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Trip Report

Mount Pugh — Friday, Jul. 15, 2022

North Cascades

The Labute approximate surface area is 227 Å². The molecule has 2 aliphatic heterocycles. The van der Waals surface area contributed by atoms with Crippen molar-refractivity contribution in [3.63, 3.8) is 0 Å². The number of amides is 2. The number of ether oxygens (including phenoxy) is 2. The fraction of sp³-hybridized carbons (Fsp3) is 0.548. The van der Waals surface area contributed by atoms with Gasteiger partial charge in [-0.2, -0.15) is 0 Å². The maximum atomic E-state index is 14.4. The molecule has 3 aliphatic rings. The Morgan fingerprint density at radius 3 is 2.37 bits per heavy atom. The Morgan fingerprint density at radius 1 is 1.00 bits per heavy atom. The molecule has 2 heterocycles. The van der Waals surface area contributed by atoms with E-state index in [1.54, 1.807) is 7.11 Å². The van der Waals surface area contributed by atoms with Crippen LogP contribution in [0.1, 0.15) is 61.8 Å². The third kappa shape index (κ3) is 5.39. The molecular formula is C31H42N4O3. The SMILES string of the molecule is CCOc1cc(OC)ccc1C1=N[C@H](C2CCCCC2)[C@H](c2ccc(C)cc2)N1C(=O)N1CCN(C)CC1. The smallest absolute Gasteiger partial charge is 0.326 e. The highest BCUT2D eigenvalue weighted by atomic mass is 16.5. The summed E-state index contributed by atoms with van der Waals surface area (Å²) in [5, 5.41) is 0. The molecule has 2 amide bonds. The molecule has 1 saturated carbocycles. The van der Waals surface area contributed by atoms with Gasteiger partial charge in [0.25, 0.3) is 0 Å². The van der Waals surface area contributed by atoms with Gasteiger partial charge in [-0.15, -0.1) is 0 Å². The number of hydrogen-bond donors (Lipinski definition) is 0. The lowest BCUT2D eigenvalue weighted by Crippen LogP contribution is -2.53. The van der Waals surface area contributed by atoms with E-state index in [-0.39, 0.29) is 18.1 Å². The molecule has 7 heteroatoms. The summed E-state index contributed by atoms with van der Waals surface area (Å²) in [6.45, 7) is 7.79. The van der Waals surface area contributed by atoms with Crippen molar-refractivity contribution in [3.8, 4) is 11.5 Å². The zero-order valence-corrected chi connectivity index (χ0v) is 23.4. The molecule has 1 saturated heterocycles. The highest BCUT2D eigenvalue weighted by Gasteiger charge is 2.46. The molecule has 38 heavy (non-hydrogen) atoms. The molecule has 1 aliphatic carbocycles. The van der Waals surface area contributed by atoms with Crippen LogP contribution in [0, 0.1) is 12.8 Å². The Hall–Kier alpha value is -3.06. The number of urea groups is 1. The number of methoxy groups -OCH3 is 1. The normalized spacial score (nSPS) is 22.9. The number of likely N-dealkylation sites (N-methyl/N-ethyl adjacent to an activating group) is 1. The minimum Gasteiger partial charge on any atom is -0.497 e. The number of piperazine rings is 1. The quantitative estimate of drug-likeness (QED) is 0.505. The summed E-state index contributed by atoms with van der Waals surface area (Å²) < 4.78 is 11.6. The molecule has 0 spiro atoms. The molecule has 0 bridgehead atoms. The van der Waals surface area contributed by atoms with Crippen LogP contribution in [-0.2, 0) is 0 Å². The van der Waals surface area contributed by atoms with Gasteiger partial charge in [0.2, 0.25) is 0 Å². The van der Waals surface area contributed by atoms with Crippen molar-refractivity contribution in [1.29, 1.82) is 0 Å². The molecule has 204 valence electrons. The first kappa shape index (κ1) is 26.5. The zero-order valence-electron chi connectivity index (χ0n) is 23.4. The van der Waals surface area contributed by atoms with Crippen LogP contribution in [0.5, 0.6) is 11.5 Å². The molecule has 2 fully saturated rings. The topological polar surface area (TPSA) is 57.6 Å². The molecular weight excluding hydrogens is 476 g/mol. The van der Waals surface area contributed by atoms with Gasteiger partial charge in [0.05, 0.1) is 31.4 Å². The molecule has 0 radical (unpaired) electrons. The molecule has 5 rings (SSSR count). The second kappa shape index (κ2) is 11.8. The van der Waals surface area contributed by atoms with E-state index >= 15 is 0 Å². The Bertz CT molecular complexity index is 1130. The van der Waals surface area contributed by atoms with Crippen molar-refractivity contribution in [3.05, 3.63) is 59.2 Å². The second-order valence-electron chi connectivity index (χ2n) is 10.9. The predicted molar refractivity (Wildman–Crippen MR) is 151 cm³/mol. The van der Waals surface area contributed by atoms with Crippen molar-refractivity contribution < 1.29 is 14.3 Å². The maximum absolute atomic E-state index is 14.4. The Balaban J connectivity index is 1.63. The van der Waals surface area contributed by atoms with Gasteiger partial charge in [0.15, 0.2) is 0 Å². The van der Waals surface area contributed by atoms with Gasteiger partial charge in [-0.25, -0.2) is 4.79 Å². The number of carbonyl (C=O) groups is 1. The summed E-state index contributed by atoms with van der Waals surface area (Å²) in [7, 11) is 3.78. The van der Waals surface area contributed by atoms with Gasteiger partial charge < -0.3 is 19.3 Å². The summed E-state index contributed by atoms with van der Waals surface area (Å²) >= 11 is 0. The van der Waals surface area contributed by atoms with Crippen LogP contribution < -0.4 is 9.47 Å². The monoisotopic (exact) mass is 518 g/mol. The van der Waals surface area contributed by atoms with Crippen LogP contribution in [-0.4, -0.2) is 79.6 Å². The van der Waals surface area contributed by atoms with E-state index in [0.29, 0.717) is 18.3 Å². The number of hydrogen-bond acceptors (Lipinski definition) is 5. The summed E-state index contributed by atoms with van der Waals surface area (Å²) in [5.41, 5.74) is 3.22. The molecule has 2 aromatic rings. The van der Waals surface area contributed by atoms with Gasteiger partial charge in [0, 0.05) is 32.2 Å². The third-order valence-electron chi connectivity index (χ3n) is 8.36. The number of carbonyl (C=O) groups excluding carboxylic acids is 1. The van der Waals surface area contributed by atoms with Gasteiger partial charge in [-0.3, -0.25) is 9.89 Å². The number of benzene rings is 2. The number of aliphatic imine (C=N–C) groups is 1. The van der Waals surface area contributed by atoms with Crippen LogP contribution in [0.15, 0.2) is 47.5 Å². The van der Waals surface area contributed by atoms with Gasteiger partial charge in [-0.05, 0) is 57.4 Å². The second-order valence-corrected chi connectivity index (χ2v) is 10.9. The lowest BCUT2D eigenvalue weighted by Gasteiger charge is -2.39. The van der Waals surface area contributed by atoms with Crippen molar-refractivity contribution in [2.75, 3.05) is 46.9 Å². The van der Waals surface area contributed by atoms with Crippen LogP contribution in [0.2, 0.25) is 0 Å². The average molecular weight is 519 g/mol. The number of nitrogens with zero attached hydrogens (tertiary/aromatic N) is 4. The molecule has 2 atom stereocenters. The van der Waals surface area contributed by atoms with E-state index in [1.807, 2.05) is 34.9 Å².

Finally tackled this to-do list trail despite reports earlier in the week on other sites saying snow was still an issue. Figured the few extra days of summer temps would melt it out sufficiently to summit. Spoiler alert: it was not. Did this as a trail "run" with a buddy. The trail is almost entirely snow free up past the lake apart for a couple small patches just before you reach the start of the scree field. However, there are several largish blowdowns still blocking the trail that either require a low squat/crawl to get under, a scramble over, or finding the detour around. Nothing truly dangerous but those with limited mobility or flexibility may be a bit challenged. Reaching the rock field, we spent a few minutes ogling the views of the cliffs, peaks, and rock formations before us -- truly stunning and it's here that the forest environs give way to the high country alpine vibe. Girding our quads for the ascent ahead, we assessed the thick expanse of snow that blanketed the first 1-200 meters. We strapped on on our microspikes and brought out our poles and it was fine. The biggest challenge here is route finding. Even with a downloaded track we still managed to get pointed in the wrong direction -- we basically went straight up the snow but you want to stay more to the left and look for the trail meandering off to the left at some point. We had to traverse some rock and brush above the snow to get back over to the trail. From there, trail conditions are great all the way up to Stujack Pass. Several kinds of wildflowers adorned the trail, dividing our attention between watching to ground for splashes of color and gawking at the shifting cliffs and distant, snow-speckled peaks. Stujack Pass rewards you with views of the ranges north -- I believe you can see White Chuck Mountain, with Kulshan (Baker) peeking out behind it. Alas, this is where our ascent ended. The trail was once again obscured by a thick but soft patch of snow, requiring us to either scramble up a ledge to the right, or risk a slippery traverse on unstable snow, angled on a steep slope, with only rock and snow below. Even with our spikes and poles, that combination of factors told us to play it safe and come back another day to bag the summit. Going down was awesome -- steep, technical, and gorgeous back down to the treeline, then we were able to let things rip a little bit and make good time back down to the trailhead. Probably for the first time on any trail, we didn't see a single other soul out there all day. There was one SUV parked at the trailhead but it was gone when we got back and we didn't see any sign of anyone else on the trail. We were a bit worried about a break-in, given the copious amount of broken glass on the ground at the nearby parking spots/turnouts. But I guess the trail gods smiled on us. Round trip was exactly 9 miles, with 3,400 feet of climbing. No water after the lake, a few streams and trickles before. Bugs were out and annoying but didn't bother us as long as we were moving.